The cost of braces (which we discussed in a previous
Equally important is to explore all options before it comes time to pay for braces. Braces and other orthodontic services can be a significant financial investment, and it is good to know what’s available.
A lot of patients (and patients’ parents) assume that dental insurance means orthodontic insurance. But not all dental insurance is created equal. Some dental plans don’t include orthodontic services, and others do so to a limited extent.
Although not as inclusive as medical insurance, some dental plans will help to defray the costs of orthodontic treatment—usually between 25-50%. There are lists of the best dental health insurance providers (like this one from ebraces.com), but do some of your own research to see what suits your needs.
Before choosing a provider, it pays to do your homework. This fairhealthconsumer.org report will help, outlining some basic information regarding dental plans.
Here are a few things to consider when looking at dental plans that cover orthodontic services:
- the type of plan
- does it cover most orthodontic services (there are more than just braces)
- how much it covers
- if your orthodontist accepts it
- is there an age limit
- if it is a fee-for-service plan, what are the parameters and procedures
- in-network and out-of-network costs (and if it affects the lifetime maximum)
Any insurance can be a complicated process to navigate, so don’t be afraid to ask a lot of questions in order to understand exactly what is involved.
Talk to your orthodontist. Many orthodontists (like Orthodontist Associates) offer flexible plans that span the length of the treatment to help you space out the payment process.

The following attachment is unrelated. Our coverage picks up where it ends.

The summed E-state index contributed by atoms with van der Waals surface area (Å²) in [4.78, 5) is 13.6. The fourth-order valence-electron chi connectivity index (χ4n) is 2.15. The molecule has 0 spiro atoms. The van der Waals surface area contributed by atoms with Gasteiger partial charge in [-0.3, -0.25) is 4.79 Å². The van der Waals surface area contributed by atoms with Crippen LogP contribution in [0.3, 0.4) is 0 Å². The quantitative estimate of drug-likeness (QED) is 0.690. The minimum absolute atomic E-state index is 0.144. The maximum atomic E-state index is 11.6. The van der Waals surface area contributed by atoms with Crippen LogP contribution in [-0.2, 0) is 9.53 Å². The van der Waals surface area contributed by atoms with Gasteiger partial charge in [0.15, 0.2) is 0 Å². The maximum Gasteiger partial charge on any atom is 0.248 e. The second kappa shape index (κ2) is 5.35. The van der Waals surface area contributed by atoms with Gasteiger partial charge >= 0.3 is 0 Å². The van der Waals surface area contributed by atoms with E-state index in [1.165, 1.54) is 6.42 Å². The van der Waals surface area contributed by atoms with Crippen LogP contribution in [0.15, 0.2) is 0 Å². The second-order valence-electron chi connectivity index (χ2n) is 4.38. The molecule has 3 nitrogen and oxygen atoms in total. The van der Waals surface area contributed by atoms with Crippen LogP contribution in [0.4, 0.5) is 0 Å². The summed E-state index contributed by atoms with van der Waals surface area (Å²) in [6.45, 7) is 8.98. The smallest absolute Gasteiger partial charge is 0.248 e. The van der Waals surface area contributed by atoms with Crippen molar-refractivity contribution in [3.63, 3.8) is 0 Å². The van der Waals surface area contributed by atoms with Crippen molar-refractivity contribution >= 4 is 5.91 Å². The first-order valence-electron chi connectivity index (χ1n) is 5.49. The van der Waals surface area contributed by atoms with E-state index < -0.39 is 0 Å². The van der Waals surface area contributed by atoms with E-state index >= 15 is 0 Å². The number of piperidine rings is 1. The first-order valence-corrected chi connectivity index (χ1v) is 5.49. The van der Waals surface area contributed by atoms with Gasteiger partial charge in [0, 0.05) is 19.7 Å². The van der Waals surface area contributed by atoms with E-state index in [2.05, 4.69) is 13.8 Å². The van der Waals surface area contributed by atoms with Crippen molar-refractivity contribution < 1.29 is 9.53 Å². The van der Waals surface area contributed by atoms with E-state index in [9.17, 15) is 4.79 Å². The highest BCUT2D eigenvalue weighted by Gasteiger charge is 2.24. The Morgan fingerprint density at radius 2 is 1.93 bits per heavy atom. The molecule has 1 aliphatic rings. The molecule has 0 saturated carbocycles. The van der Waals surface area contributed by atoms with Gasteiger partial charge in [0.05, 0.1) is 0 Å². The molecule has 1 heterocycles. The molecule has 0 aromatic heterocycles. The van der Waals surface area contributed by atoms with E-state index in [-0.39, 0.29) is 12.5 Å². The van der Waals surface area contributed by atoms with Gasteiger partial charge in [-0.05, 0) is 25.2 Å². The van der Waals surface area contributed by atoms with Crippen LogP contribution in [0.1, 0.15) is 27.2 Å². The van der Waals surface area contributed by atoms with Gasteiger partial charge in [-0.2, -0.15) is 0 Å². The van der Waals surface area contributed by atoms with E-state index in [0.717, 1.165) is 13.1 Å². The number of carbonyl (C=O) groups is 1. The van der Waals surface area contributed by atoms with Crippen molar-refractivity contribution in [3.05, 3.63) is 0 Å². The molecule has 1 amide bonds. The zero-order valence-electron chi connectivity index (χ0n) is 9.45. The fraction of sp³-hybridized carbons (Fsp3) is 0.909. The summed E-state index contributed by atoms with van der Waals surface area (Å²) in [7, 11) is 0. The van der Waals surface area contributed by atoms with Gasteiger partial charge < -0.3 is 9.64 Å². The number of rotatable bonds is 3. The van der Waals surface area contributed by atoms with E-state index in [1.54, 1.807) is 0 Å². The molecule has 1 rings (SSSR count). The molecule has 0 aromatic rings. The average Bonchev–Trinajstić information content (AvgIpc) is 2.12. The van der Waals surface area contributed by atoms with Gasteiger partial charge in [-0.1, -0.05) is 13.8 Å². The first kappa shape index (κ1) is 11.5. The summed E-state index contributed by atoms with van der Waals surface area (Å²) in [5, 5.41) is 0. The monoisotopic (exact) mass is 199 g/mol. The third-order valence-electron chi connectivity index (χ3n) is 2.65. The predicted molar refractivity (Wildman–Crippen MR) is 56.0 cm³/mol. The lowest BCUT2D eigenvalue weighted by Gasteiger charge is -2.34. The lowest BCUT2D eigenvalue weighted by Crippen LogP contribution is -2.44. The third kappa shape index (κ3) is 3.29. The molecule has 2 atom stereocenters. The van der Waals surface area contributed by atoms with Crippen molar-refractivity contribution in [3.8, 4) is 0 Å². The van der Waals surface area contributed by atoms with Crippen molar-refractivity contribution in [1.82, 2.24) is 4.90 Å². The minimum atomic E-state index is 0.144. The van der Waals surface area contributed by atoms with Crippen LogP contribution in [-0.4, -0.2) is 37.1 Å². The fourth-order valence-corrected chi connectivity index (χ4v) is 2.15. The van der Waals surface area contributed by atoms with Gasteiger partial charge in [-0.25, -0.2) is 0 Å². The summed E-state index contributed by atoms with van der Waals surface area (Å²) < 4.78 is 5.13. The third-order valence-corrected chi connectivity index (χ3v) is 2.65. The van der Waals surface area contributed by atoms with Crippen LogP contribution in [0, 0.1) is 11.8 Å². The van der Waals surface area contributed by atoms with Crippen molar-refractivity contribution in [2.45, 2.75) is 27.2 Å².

Ordinarily it works like an installment plan, with a down payment of varying amounts pending a credit check. And if you can pay the whole amount up front, many orthodontists will offer a discount.
Flexible Savings Account and Health Savings Account
As dental plans only cover a limited lifetime amount, these types of pre-tax dollar accounts can be a wonderful way to offset the costs of braces. Plan for how you want to pay (increments or lump sum) and plan accordingly.
You will need also to look at the fine print to make sure you understand the documentation requirements. And remember, this money can only be used once treatment has been provided.
There are some additional options that make paying for braces and a healthy smile more affordable.
The most well documented is the Smiles Change Lives non-profit organization that helps children (10-18 years old) in low-income households.
Not all practices participate in these programs, however, and families will be asked for documentation as well as a financial contribution.
The benefit of opting for a dental school is that the costs of your braces will be discounted. The potential downside is that although your orthodontic treatment is supervised by an experienced doctor, you are still under the direct care of a trainee.
Dental Discount Plans
These plans offer discounts on certain procedures, which are paid after the procedure is completed. But beware the fine print. They often come with waiting periods and pre-existing conditions clauses.
There are also ordinarily fewer options for specialized services, and you aren’t always guaranteed to see the same doctor at each visit.
Third Party Carriers
If your orthodontist’s payment plan doesn’t quite fit your need or timeframe, third party carriers will help you to extend that payment period beyond the length of treatment. This service usually comes with a monthly service charge. Check to see if the interest fee is less than a credit card, which can help to reduce overall costs.
If you are interested in discussing your financing and treatment options, Orthodontic Associates’ friendly staff and experienced doctors are available at nine convenient locations around Baltimore to help you. Contact us to set up your initial consultation. We look forward to making you smile!